AAPG Southwest Section

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Novel Biomarkers for Interpreting Depositional Environment and Organic Distributions in the Woodford Shale


Recent work in the Oklahoman Woodford Shale has shown marked geochemical variability in terms of organic type and preservation, reflecting the discrete changes in depositional setting throughout the Upper Devonian-Lower Mississippian formation. Such heterogeneities are seen both sequentially and regionally as a function of the dynamic history of marine transgression, alternating circulation patterns, fluctuating marine and continental organic input, and intermittent events of photic zone euxinia (PZE) through laterally varied depositional conditions.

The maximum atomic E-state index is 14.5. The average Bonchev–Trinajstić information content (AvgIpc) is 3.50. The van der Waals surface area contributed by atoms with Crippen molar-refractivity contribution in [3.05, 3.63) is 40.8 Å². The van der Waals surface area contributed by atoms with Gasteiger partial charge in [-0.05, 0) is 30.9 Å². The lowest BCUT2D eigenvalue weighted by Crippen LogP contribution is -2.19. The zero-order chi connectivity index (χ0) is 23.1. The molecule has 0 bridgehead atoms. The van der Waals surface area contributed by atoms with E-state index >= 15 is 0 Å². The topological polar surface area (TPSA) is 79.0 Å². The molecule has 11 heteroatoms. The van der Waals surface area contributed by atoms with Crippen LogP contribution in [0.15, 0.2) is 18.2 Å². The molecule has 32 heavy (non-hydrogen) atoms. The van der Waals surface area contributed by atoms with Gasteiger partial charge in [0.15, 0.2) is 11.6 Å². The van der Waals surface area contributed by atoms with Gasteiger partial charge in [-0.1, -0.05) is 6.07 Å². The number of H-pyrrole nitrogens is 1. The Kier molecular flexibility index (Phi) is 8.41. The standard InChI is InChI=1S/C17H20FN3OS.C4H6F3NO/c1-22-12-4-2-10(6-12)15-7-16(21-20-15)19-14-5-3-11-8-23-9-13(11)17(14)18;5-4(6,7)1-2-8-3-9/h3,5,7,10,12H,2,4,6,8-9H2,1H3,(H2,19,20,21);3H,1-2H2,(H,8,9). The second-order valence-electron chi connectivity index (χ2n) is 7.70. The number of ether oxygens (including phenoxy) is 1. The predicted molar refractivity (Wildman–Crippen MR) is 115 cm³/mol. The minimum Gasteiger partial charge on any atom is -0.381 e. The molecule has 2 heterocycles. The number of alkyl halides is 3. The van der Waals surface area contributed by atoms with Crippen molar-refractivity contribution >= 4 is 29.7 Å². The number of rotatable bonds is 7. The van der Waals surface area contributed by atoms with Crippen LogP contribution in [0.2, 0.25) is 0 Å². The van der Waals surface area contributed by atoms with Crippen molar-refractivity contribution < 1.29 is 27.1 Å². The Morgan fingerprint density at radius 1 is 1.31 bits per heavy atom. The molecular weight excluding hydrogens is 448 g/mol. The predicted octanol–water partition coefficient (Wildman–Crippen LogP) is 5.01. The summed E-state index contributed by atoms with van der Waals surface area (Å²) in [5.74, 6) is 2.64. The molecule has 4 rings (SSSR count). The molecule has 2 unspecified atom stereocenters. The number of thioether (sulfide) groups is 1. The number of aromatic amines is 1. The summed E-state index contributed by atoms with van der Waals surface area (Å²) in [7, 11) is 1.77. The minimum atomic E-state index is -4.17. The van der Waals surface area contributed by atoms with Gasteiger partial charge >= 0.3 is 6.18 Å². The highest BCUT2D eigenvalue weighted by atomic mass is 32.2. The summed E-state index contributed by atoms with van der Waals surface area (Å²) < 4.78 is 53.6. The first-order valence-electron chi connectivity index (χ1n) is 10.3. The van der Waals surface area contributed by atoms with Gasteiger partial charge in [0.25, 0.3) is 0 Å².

A well-preserved, 80-foot Interstate-35 outcrop in Carter County, Oklahoma provides a unique opportunity to investigate detailed geochemical and stratigraphic trends across the Upper Woodford. A biomarker study was conducted to assess complexities of the Woodford's deposition, with a particular focus on the relationship between sequence stratigraphy, organic input, euxinic episodes, and the Frasnian-Famennian mass extinction. A more thorough understanding of mechanisms that link these characteristics of the Woodford Shale may help predict the occurrence of high organic content and preservation.